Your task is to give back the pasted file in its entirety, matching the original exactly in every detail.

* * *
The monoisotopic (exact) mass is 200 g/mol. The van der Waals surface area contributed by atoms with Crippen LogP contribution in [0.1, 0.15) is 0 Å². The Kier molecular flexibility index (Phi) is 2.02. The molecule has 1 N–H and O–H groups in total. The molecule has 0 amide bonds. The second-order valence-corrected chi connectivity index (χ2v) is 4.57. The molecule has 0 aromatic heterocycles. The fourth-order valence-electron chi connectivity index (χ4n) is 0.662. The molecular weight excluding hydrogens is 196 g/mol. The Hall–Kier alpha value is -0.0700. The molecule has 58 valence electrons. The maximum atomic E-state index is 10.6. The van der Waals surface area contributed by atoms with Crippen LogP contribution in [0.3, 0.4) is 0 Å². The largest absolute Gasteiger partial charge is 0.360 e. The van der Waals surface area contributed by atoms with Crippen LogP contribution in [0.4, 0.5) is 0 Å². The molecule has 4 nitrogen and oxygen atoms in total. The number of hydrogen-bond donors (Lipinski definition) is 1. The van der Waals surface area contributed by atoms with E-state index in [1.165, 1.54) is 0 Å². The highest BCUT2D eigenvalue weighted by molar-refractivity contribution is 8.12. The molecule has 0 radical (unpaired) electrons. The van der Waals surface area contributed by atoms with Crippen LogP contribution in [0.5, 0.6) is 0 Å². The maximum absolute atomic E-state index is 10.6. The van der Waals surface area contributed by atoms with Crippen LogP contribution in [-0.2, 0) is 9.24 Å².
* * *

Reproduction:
The monoisotopic (exact) mass is 200 g/mol. The van der Waals surface area contributed by atoms with Crippen LogP contribution in [0.1, 0.15) is 0 Å². The Kier molecular flexibility index (Phi) is 2.02. The molecule has 1 N–H and O–H groups in total. The molecule has 0 amide bonds. The second-order valence-corrected chi connectivity index (χ2v) is 4.57. The molecule has 0 aromatic heterocycles. The fourth-order valence-electron chi connectivity index (χ4n) is 0.662. The molecular weight excluding hydrogens is 196 g/mol. The Hall–Kier alpha value is -0.0700. The molecule has 58 valence electrons. The maximum atomic E-state index is 10.6. The van der Waals surface area contributed by atoms with Crippen LogP contribution in [0.3, 0.4) is 0 Å². The largest absolute Gasteiger partial charge is 0.360 e. The van der Waals surface area contributed by atoms with Crippen LogP contribution in [0.4, 0.5) is 0 Å². The molecule has 4 nitrogen and oxygen atoms in total. The number of hydrogen-bond donors (Lipinski definition) is 1. The van der Waals surface area contributed by atoms with E-state index in [1.165, 1.54) is 0 Å². The highest BCUT2D eigenvalue weighted by molar-refractivity contribution is 8.12. The molecule has 0 radical (unpaired) electrons. The van der Waals surface area contributed by atoms with Crippen LogP contribution in [0.5, 0.6) is 0 Å². The maximum absolute atomic E-state index is 10.6. The van der Waals surface area contributed by atoms with Crippen LogP contribution in [-0.2, 0) is 9.24 Å².